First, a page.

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I have a Supermicro 2uTwin2 blade server which we're hoping to run XenServer on.

Because this motherboard only provides Intel's fakeraid, I was hoping to leverage its boot from iSCSI functionality to get some redundancy.

I can't figure out how this is meant to work.

My best guess would be that the NIC acts like an HBA, allowing me to boot off a CD and then install the OS onto the NIC-based disk. However this doesn't seem to be the case.

I can define an iSCSI target in the BIOS, and when the server boots I see it connect momentarily. Then it seems to disconnect and move-on.

Boot from iSCSI "Attempt" configuration

So, my questions:

  • Can someone explain how the Boot From iSCSI process is meant to work?
  • How can I install an OS on to an iSCSI volume?
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Magic. That's how it works. –  Tom O'Connor Mar 10 at 15:33
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4 Answers

up vote 3 down vote accepted

Here's what happening:

  1. iSoE tries to boot form iSCSI, doesn't find a bootable LUN, disables the HBA functionality (waiting for some other software to configure it).
  2. Loads from CD. CD's OS doesn't see the HBA because it hasn't configured the iSoE of the NIC.

What you'll need to do: Boot from the CD, mount the iSCSI LUN (either through software or hardware) then install to that "drive". Then boot via iSCSI and it should be picked up.

Note: You need to use an OS that supports booting from iSCSI. Xen is not an OS, it's just a baremetal hypervisor. So whatever DomU you use must support booting from iSCSI. For Others reading this: I don't know which do offhand, but it should be in their spec list. For Xenserver (this question asked specifically about): Does support booting from iSCSI, the procedure is generally the same as any Linux, but a good writeup can be found here: Booting XenServer 5.5 from iSCSI (I'm not affiliated with this site).

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Xenserver does seem to support Boot From San. I guess the root of my problem is that I first need to install the OS onto the iSCSI target. I'm going to experiment with that using this procedure prior to beginning the install. –  Zorlack Sep 25 '12 at 20:38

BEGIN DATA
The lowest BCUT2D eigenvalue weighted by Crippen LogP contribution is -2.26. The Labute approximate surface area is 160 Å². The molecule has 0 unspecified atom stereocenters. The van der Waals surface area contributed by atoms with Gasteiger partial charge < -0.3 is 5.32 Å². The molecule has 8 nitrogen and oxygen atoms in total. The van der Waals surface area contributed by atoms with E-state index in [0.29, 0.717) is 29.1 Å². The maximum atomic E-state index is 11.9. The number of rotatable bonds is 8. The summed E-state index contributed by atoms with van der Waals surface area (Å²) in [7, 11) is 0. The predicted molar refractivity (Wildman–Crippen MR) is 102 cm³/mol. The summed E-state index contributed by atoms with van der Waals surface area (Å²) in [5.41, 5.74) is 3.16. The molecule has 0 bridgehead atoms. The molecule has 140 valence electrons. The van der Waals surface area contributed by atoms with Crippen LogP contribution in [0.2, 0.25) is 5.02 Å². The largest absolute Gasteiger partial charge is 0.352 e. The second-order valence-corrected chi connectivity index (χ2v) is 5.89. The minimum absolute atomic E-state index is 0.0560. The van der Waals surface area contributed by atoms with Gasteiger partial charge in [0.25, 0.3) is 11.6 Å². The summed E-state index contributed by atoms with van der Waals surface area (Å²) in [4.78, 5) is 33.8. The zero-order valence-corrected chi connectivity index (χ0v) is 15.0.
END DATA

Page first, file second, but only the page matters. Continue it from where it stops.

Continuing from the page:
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Um, yeah... I think that's what I said. –  Chris S Sep 25 '12 at 20:55
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You said the server is correctly connecting to the iSCSI disk, so the reason it's not booting is simply because... there's no O.S. installed on it; that's the exact same thing that would happen with a local disk when no O.S. had been installed yet.

You need to perform the O.S. installation, exactly as you would do it if the server's disk was a directly-attached one; what exactly you should do depends on the actual server you're using: it could have a physical DVD-ROM unit (maybe shared between various blades), or some remote management adapter you could use to connect an ISO image, or you could do it using PXE if you have a PXE server available.

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I can get the server to boot from a virtual CD fairly easily. But when the server boots there's no sign of an HBA containing a 32GB disk. I was thinking that this might be for two reasons. Either I have a driver issue with the NIC's HBA functionality, or a fundamental misunderstanding of the technology. –  Zorlack Sep 25 '12 at 18:35
    
That's because the O.S. installer needs to enable and configure its own iSCSI stack after it starts, just like it needs to rely on its own device drivers after a BIOS booted it from a local disk. –  Massimo Sep 25 '12 at 21:32
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You can use flash storage like PEN Drive or SD CARD to put XenServer. You don't need redundancy on Hypervisor.If SD CARD or PEN Drive fails, just replace with another with a backup of HV. When you have xenserver installed, use iSCSI targets to store VMs. If you have XenServer Enterprise and SANs in HCL of citrix, you can use Storage Link to manage volumes of your virtual machines.

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I have been booting off iscsi from my X9DRL for a while now. You need to do a couple of things (one do not update the BIOS unless you absolutely have to, it breaks the configuration, and I spent 3 days trying to figure it out again, ESXi 5.5 needed the BIOS update for myself).

There are 3 steps. 1. Configure the iSCSI settings in the BIOS. 2. Go into the Boot menu, select the hard drive boot priority order, in my case I had 14 disks, and 1 Intel iSCSI (I forget the exact syntax) mount. This is the one you need to select. 3. Change the overall boot order to boot the disk you selected in step 2 to boot first, or in the order that you want it to, CD drive first for example.

I cannot remember if you need to save and reboot after each step... even though I did this last night..

Boot from whatever install medium, and the installer should list the iSCSI drive as one of your install options.

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